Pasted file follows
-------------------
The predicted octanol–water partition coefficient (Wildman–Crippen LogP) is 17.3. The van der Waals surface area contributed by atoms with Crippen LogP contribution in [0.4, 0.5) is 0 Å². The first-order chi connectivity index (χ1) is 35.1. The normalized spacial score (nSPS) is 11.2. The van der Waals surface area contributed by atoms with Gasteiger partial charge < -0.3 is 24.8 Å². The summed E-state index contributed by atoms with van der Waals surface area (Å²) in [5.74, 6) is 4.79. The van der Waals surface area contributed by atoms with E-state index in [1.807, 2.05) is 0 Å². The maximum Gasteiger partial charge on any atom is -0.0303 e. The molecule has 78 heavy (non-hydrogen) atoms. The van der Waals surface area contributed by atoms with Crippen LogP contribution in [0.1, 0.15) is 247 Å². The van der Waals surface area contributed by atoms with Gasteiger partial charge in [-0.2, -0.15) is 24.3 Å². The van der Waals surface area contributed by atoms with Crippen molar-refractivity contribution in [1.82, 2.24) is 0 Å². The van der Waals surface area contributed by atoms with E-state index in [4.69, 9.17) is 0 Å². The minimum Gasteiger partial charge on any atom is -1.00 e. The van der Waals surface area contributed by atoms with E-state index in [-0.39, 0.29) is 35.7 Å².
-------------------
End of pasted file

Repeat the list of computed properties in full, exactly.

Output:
The predicted octanol–water partition coefficient (Wildman–Crippen LogP) is 17.3. The van der Waals surface area contributed by atoms with Crippen LogP contribution in [0.4, 0.5) is 0 Å². The first-order chi connectivity index (χ1) is 35.1. The normalized spacial score (nSPS) is 11.2. The van der Waals surface area contributed by atoms with Gasteiger partial charge < -0.3 is 24.8 Å². The summed E-state index contributed by atoms with van der Waals surface area (Å²) in [5.74, 6) is 4.79. The van der Waals surface area contributed by atoms with E-state index in [1.807, 2.05) is 0 Å². The maximum Gasteiger partial charge on any atom is -0.0303 e. The molecule has 78 heavy (non-hydrogen) atoms. The van der Waals surface area contributed by atoms with Crippen LogP contribution in [0.1, 0.15) is 247 Å². The van der Waals surface area contributed by atoms with Gasteiger partial charge in [-0.2, -0.15) is 24.3 Å². The van der Waals surface area contributed by atoms with Crippen molar-refractivity contribution in [1.82, 2.24) is 0 Å². The van der Waals surface area contributed by atoms with E-state index in [4.69, 9.17) is 0 Å². The minimum Gasteiger partial charge on any atom is -1.00 e. The van der Waals surface area contributed by atoms with E-state index in [-0.39, 0.29) is 35.7 Å².